I read the blogs of Kristine Kathryn Rusch and Dean Wesley Smith, but I took a bit of a break from them at the end of last year. I pretty much didn’t read them from August to February. Kris posts less, so when I decided to catch up, I started with hers. Once I caught up to current, I started working through my backlog of Dean.

Now, Dean has a long streak of blogging every day, so I knew it would take longer to get through. Although many days are just a quick update or recap of available workshops starting up that don’t take very long to read, there are some blog posts that touch on an aspect of the writing and publishing business. Not only do those tend to be longer, they also tend to have a long comment section. The mobile version doesn’t do very well with nested comments, so I’m reading it in desktop format on my phone, which is a bit of a pain because I need to zoom in every time just to read the text, but worthwhile because I don’t have to try an interpret a comment that is so narrow that only one letter displays on each row…

One of the things that I missed from not reading the blogs in those months was a Kickstarter for Pulphouse magazine. There was even a reward on how to write a Pulphouse story. I was actually kicking myself a bit for missing out on that. And I go curious and decided to look and see if the original Pulphouse fiction magazine was available through the library.

In the past, I’ve viewed old issues of science fiction magazines online through a library login. I figured maybe they would be available in a similar fashion.

I was half right. A local library did in fact have Pulphouse magazine, but it was not at all digital. Instead, I checked out a bound periodical (which is a term I learned when I checked the book out). It’s exactly what it sounds like, a whole bunch of magazines bound into a hardcover like a textbook. I started reading it, mostly skipping the articles to focus on the fiction. If I couldn’t get in on the how to write a Pulphouse story workshop, then I’d just have to figure out what a Pulphouse story was by reading them.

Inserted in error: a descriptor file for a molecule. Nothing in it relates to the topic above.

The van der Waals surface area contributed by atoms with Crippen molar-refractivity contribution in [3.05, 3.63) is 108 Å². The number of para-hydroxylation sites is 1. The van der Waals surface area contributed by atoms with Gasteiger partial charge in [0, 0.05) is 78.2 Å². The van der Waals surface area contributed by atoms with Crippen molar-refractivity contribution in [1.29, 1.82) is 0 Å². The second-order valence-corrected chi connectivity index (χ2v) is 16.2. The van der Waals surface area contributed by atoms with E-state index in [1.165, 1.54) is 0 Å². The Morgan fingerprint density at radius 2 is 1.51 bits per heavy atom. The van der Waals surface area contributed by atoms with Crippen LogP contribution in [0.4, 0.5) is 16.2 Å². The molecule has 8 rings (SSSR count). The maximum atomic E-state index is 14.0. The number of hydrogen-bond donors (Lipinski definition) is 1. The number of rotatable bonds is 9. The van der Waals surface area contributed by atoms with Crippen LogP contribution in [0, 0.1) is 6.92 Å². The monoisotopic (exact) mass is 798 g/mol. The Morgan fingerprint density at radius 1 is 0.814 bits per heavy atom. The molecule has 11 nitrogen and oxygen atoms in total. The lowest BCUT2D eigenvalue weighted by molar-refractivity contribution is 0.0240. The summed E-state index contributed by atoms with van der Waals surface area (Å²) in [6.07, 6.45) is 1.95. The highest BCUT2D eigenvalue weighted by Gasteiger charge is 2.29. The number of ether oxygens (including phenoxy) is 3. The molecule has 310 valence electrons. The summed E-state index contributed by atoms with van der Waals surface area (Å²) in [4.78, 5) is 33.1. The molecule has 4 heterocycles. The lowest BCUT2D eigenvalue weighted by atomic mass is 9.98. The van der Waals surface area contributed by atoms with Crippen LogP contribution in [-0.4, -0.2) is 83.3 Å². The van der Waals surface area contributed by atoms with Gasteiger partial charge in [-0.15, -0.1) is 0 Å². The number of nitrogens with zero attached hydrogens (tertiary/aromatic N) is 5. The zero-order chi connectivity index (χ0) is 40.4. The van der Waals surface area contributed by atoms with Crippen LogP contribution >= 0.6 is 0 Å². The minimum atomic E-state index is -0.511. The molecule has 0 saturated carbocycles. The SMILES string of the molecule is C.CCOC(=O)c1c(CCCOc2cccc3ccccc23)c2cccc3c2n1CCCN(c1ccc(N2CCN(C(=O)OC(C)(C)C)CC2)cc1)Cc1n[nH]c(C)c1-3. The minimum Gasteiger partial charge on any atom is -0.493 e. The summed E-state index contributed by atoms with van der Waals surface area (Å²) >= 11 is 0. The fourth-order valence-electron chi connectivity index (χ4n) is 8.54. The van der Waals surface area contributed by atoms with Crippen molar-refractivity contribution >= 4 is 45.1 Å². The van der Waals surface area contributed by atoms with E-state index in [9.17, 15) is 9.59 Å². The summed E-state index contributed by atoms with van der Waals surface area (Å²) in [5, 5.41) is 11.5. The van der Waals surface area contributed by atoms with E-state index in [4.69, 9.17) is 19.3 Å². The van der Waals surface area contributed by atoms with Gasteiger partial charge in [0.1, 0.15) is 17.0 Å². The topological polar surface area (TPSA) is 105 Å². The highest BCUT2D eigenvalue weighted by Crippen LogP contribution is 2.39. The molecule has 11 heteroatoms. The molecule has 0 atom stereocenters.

I started trying to read every story, but I could only take the book out for a week. There were three novel serializations in the first issue. One of them was okay, something that I might continue to read if I had time to go through every issue in the bound periodical. Another was not to my taste – a flavor of self referential story telling that I just don’t enjoy. But the third one… I got caught up in it.

I ended up devoting most of my reading time to just reading that novel, because I wouldn’t have long to read it, and I wouldn’t be able to buy my own copy without spending an exorbitant amount of money for a used out-of-print hard copy of either that book or a trilogy omnibus.

Dean often writes about how traditional publishing puts an artificial “freshness” limit on books. A book that isn’t a bestseller in the first month or three is a failure; and, in the past, the book would go out of print. Books published now will likely include an ebook copy that won’t go out of print. But this book is from the early 90’s. There is no ebook, and probably won’t be, because whoever owns the rights to it isn’t interested in making that investment. And, since the first book in the trilogy is available as an ebook, and one of the authors is still living, I’m guessing that the authors did not retain the rights that would allow them to create an ebook.

So I’ve now read a book that could be gaining readers every year, but instead can only be found in libraries, whether in bound periodicals or paperback copies that have survived. Sure, someone could buy a copy, but the prices are high for someone who is just browsing. Those are more likely to be purchased by people who had read it before.

I really enjoyed reading Starseed by Spider and Jeanne Robinson. How many more books are out there, hiding in libraries, out of print, but no less quality for having been published 30 years ago?

It can take time to find an audience, but it can be done – as long as the books are available. 

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